Detronizing the old guard is also considered to be associated with risks. Pashinyan’s closest confidant, Artur Vanetsyan, head of the national security service, has claimed that there have been intelligence reports on attack plans against the country’s new leadership. But in the fall of 2019, it was no less than Vanetsyan who resigned, the hitherto most notable departure for Pashinyan, since he had been commissioned to investigate oligarchs and other power players. It has remained unclear what the contradictions are about, but Vanetsyan has since formed a new party and opposed Pashinyan.
Nagorno-Karabach remains in focus
The conflict with Azerbaijan over the Armenian-populated enclave Nagorno-Karabakh has continued to dominate Armenian politics. Despite repeated international mediation attempts, the situation appears to be largely locked and the armed clashes at the Armenian-Azerbaijani border continue (see Foreign Policy and Defense).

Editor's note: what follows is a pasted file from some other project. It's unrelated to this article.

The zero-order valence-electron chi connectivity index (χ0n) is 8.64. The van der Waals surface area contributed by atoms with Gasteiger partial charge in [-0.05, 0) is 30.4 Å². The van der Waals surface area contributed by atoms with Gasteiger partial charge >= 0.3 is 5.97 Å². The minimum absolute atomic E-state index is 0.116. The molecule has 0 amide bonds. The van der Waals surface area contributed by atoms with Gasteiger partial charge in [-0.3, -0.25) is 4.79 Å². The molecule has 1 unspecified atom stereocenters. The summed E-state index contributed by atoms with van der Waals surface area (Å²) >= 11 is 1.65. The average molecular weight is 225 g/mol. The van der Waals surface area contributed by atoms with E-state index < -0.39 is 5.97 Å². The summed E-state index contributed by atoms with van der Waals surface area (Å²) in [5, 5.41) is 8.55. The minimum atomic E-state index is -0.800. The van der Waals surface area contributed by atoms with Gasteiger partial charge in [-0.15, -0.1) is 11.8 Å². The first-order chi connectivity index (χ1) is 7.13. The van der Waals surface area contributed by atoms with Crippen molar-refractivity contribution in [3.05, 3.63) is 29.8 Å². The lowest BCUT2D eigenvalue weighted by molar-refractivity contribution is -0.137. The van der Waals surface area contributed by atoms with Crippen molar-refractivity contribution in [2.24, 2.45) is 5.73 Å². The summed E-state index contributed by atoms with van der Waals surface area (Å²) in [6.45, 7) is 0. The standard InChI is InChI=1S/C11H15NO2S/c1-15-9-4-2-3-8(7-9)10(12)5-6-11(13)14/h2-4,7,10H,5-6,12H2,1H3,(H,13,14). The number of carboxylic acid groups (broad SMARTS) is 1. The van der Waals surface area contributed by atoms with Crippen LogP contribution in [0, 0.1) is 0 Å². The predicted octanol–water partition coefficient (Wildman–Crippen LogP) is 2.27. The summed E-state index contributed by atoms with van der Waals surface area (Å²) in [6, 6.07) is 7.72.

Follow the ongoing development of the Calendar.
READING TIPS – read more about Armenia in the UI’s online magazine Foreign magazine: Compromise in view after nerve war in Armenia (05/05/2018)
FACTS – POLITICS
Hayastani Hanrapetutyun / Republic of Armenia
republic, unitary state
Head of State
President Armen Sargsyan (2018–)
Head of government
Prime Minister Nikol Pashinyan (2018–)
Most important parties with mandates in the last election
Mid Step 88, A Successful Armenia 26, The Brilliant Armenia 18 (2018)
Main parties with mandates in the second most recent elections
Republican Party 58, Tsarukyan Alliance (A Successful Armenia et al) 31, Way Out 9, Dashnak 7 (2017)
49% in the 2018 parliamentary elections
parliamentary elections 2023, presidential elections 2025